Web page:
Thursday, October 8th, 2009

High school principal addresses parents on changing to trimester

Celina High School

By William Kincaid
Maumee High School Principal Larry Caffro said switching to a trimester system at his district has led to better ACT scores, attendance rates and discipline.
Caffro was invited to speak before parents of students at Celina High School, where administrators have proposed switching from quarters to trimesters.
"I've done just about any schedule you can imagine," Caffro told around 20 parents on Wednesday night, pointing out the trimester system has worked better than anything else. It has been in effect for six years.
If approved by Celina school board members, the trimester system would start next school year, reducing nine periods of 42-minute classes to five periods of 65-minute classes. There would be three trimesters, each lasting 12 weeks, instead of four quarters lasting nine weeks.
Caffro said he is a proponent of trimesters, which his teachers overwhelmingly support.
According to a five-year study conducted by a non-biased panel at Bowling Green State University, trimesters are conductive to many positive outcomes, Caffro said.
Trimesters encourage labs, activity generated work, cooperative learning and teacher facilitation of learning - all promoting the formation of an active student, he said.
"They love the schedule, they just love it," Caffro said about teachers who use labs.
As more elective classes are available through trimesters, average performing students do better, he said.
If a student fails a class, he or she can immediately retake it the next 12-week trimester instead of waiting an entire year.
"It really gives us a great opportunity to remediate students who aren't doing well," he said.
Trimesters - which are more similar to college class schedules - also allow for what Caffro calls fast-track course completion. For example, a student can take two trimesters of Spanish 1 and the first trimester of Spanish 2 all in the same year.
Many Maumee High School students enter their first year of college with enough dual enrollment AP credits to be considered sophomores, he said.
Caffro added that discipline referrals decreased 30 percent, while class failures dropped 11 percent in the six years of trimesters at Maumee High School.
But the trimester does present challenges too, he admitted.
Scheduling can be difficult as students are asked to choose several alternatives each trimester; difficulty arises when outside students not on a trimester system transfer to Maumee; and students who miss classes have much more work to make up.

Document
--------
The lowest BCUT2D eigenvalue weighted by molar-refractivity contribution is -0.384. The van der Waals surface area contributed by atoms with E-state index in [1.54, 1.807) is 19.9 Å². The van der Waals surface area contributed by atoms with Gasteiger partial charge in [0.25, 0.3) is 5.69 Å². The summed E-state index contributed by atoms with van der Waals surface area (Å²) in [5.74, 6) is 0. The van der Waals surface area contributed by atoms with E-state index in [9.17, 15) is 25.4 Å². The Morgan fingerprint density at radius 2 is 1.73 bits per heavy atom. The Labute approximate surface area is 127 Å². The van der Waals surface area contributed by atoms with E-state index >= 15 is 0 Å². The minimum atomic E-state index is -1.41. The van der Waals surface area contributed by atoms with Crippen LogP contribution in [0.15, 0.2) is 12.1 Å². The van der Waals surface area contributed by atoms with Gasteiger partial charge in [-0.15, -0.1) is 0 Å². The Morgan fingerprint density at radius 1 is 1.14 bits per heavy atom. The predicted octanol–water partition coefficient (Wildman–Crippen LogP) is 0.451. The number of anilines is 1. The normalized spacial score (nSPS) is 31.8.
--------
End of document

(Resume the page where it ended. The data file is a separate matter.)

Some Celina parents on Wednesday night had concerns.
One woman questioned how the same amount of content could be taught in 120 days (two trimesters) instead of 180 days (the full year).
Celina High School Principal Jason Luebke said there would be more time to teach in each class period.
"I know that it's a point of concern," Luebke said, pointing out that teachers would have more time to spend on lessons than simply going over homework from the night before.
Another woman said she was concerned that students who take both band and choir would not be able to earn an honors diploma because of time restrictions. Luebke answered that it is tough to take both music courses in the current system.
Another attendant asked about teacher preparation time. Luebke said there may be common planning time, staff meetings and times before and after school for teachers to collaborate and prepare for classes.
"It's definitely something we need to do," he said.
Also, another parent was uneasy about the elimination of study hall, as her child already spends much of the evening studying.
Luebke replied that students will not have as many classes under the trimester system.
"You're not always going to have four core classes at a time," Luebke said, adding that the biggest advantage of trimesters is the reduction of heavy work loads.
Luebke said Wednesday night's presentation will be aired on the local cable channel six soon. It also can be obtained on DVD by calling the high school office at the end of the week.
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